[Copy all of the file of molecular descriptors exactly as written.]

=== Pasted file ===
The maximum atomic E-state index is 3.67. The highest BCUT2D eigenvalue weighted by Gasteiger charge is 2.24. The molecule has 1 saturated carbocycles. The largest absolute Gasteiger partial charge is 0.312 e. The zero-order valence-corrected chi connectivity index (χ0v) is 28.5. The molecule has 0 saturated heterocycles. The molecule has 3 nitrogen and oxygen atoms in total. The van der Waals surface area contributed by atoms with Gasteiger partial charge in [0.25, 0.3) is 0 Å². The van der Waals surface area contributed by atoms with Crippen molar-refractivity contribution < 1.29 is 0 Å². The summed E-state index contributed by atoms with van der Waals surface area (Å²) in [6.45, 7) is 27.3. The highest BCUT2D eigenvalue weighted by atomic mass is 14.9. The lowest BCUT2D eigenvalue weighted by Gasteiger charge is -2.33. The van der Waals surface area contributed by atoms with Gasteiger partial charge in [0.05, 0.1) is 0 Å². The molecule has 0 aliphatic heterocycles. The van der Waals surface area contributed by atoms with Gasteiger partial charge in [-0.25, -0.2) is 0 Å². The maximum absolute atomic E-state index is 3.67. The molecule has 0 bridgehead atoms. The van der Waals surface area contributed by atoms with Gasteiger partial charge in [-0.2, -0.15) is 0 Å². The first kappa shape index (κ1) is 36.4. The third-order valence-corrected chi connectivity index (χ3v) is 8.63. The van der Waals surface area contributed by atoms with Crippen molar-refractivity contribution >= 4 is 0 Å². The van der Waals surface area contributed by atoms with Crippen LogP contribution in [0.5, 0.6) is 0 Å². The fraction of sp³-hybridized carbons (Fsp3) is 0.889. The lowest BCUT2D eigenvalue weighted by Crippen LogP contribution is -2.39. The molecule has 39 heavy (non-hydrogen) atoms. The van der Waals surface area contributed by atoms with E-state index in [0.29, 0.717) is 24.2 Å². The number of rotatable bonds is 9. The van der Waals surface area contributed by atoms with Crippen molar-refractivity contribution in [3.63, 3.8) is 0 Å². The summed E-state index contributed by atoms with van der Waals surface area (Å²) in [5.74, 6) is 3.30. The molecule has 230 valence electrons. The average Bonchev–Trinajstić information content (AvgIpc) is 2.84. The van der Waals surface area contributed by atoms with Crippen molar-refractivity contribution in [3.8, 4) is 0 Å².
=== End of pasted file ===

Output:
The maximum atomic E-state index is 3.67. The highest BCUT2D eigenvalue weighted by Gasteiger charge is 2.24. The molecule has 1 saturated carbocycles. The largest absolute Gasteiger partial charge is 0.312 e. The zero-order valence-corrected chi connectivity index (χ0v) is 28.5. The molecule has 0 saturated heterocycles. The molecule has 3 nitrogen and oxygen atoms in total. The van der Waals surface area contributed by atoms with Gasteiger partial charge in [0.25, 0.3) is 0 Å². The van der Waals surface area contributed by atoms with Crippen molar-refractivity contribution < 1.29 is 0 Å². The summed E-state index contributed by atoms with van der Waals surface area (Å²) in [6.45, 7) is 27.3. The highest BCUT2D eigenvalue weighted by atomic mass is 14.9. The lowest BCUT2D eigenvalue weighted by Gasteiger charge is -2.33. The van der Waals surface area contributed by atoms with Gasteiger partial charge in [0.05, 0.1) is 0 Å². The molecule has 0 aliphatic heterocycles. The van der Waals surface area contributed by atoms with Gasteiger partial charge in [-0.25, -0.2) is 0 Å². The maximum absolute atomic E-state index is 3.67. The molecule has 0 bridgehead atoms. The van der Waals surface area contributed by atoms with Gasteiger partial charge in [-0.2, -0.15) is 0 Å². The first kappa shape index (κ1) is 36.4. The third-order valence-corrected chi connectivity index (χ3v) is 8.63. The van der Waals surface area contributed by atoms with Crippen molar-refractivity contribution >= 4 is 0 Å². The van der Waals surface area contributed by atoms with Crippen LogP contribution in [0.5, 0.6) is 0 Å². The fraction of sp³-hybridized carbons (Fsp3) is 0.889. The lowest BCUT2D eigenvalue weighted by Crippen LogP contribution is -2.39. The molecule has 39 heavy (non-hydrogen) atoms. The van der Waals surface area contributed by atoms with E-state index in [0.29, 0.717) is 24.2 Å². The number of rotatable bonds is 9. The van der Waals surface area contributed by atoms with Crippen molar-refractivity contribution in [3.63, 3.8) is 0 Å². The summed E-state index contributed by atoms with van der Waals surface area (Å²) in [5.74, 6) is 3.30. The molecule has 230 valence electrons. The average Bonchev–Trinajstić information content (AvgIpc) is 2.84. The van der Waals surface area contributed by atoms with Crippen molar-refractivity contribution in [3.8, 4) is 0 Å².